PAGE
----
Posts in Category: Broadcast History

Early Dumont Cameras

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Early Dumont Cameras: Configuration 2

Unlike the RCA cameras, the Dumont Iconoscope cameras had electronic viewfinders which were side mounted. This called for more equipment at the camera and this is one configuration of how that was done. I suspect the larger box is the camera control unit and the smaller one, the power supply. These are mounted on simple rolling dollies with rear steering. The cameramen have their hand on the focus lever. These were probably 50 or 75mm lenses. Dumont was the only one to use the ball type pan heads. This photo was probably taken in Washington in the summer of 1945.

On May 19, 1945, DuMont opened experimental W3XWT in Washington, D.C. In 1947, W3XWT became WTTG.
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ULTRA RARE: A CBS Pye Camera

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ULTRA, ULTRA RARE: A CBS Pye Camera

Below is a photo of James Dean and Betsy Palmer in ‘Sentence of Death’ which aired on CBS, August 17, 1953 on Westinghouse Studio One (Season 5, Episode 46).

The camera is a Pye Mark II, Type 2014. This is the only photo I know of showing Pye cameras at CBS in New York. I think the Pye cameras replaced the Dumont cameras at Studios 53 to 56 in Liederkrantz Hall at 111 East 58th Street. I have a feeling that they were only used for a short time, possibly arriving in mid 1952, and then sold almost immediately after use on this broadcast. In late 1953 and early 1954, WJBF in Augusta, Georgia, WHA in Madison, Wisconsin and WVEC in Hampton, Virginia went on the air with these same camera models and all were started on a shoe string budget. I think they all came from CBS. These are the only 3 stations I know of that used the Pye camera and by coincidence, they all went on the air around the same time. I suspect CBS sold them to buy some RCA TK11s which came out in May of 52.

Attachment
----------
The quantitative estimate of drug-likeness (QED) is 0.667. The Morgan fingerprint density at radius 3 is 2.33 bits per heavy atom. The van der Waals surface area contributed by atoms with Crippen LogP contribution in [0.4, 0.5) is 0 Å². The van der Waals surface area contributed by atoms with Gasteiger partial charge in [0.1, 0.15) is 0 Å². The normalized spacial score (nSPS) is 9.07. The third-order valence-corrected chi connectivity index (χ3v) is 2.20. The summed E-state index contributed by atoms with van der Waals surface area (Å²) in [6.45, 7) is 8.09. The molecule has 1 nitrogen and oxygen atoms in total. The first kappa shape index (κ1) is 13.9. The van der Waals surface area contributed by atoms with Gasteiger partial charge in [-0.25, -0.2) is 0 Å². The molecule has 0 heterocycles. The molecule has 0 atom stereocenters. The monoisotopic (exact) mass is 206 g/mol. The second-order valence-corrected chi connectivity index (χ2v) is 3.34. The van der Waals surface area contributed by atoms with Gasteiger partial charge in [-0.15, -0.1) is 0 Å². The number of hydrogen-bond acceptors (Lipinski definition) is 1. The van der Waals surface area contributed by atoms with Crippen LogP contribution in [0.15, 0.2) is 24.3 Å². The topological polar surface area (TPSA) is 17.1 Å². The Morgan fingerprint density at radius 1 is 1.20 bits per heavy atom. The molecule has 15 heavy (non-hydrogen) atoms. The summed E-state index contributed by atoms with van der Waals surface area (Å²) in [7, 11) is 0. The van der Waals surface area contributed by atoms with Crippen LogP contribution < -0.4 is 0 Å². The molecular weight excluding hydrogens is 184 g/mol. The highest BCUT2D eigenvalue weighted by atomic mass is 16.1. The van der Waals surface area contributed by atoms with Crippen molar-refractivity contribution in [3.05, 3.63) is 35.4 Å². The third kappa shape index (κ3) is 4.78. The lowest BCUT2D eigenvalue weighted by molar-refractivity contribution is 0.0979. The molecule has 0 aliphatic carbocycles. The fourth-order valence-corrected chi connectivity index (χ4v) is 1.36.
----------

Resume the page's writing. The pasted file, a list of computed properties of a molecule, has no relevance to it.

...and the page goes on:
Below is a link to a video snip of the Studio One episode.

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Super Rare! First Plumbicon Tests…

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Super Rare! First Plumbicon Tests

The smaller camera is one of two experimental models of the first color plumbicon camera from Philips. It is the predecessor of the Philips LDK1/Norelco PC60 and it ha been built inside the body of a Philips monochrome camera. It is being compared in performance by the BBC to the Marconi BD 848, which is a 3 Image Orthicon color camera, very much like the RCA TK41. The date is probably late 1963 or early 64.


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CLASSIC! Final Days Of ‘Tonight’ With Johnny Carson

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CLASSIC! Final Days Of ‘Tonight’ With Johnny Carson

This is a great behind the scenes look at the show, shot in the final days of production with Johnny and Ed as hosts. The year is 1992 and the cameras are RCA TK47s. Enjoy!

http://www.youtube.com/watch?v=NSDcQkpb9sE

A Behind the Scenes Look at Production of The Tonight Show with Johnny Carson. Carson Hosted the Popular Show From 1962 Until Turning Over the Set to Jay Len…
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Leonard Bernstein’s Young People’s Concerts: CBS 1958-1972

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Leonard Bernstein’s Young People’s Concerts: CBS 1958-1972

These special musical presentations for young people by The New York Philharmonic were actually started in 1924, but when conductor Leonard Bernstein arrived in 1958, he and CBS took it to a new level. These originated from Carnegie Hall, but in 1962 the orchestra moved to the new Lincoln Center. Originally broadcast on Saturday (episodes 1-7) and Sunday (episodes 8-15), the concerts moved to prime time for episodes 16-40. This was likely a CBS counter to Newton N. Minow’s speech referring to television as a vast wasteland. The concerts were also syndicated to forty countries.


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Classic Intro

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Classic Intro

Here’s a cameraman at CBS Television City getting ready for the opening shot of ‘Art Linkletter’s House Party’. At show time, the red chase lights come on. The camera is the RCA TK11.


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RCA Exhibition Studio…1964 World’s Fair

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RCA Exhibition Studio…1964 World’s Fair

To give the RCA TK41s on display something to do, RCA offered to do live and recorded public service shows from their facility. This is a taping of The Bronx Zoo Show. Many of us that visited usually saw only an empty studio, but at least we got to see the TK41s.


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MUST SEE! I’ve Got A Secret…Back Stage Part 2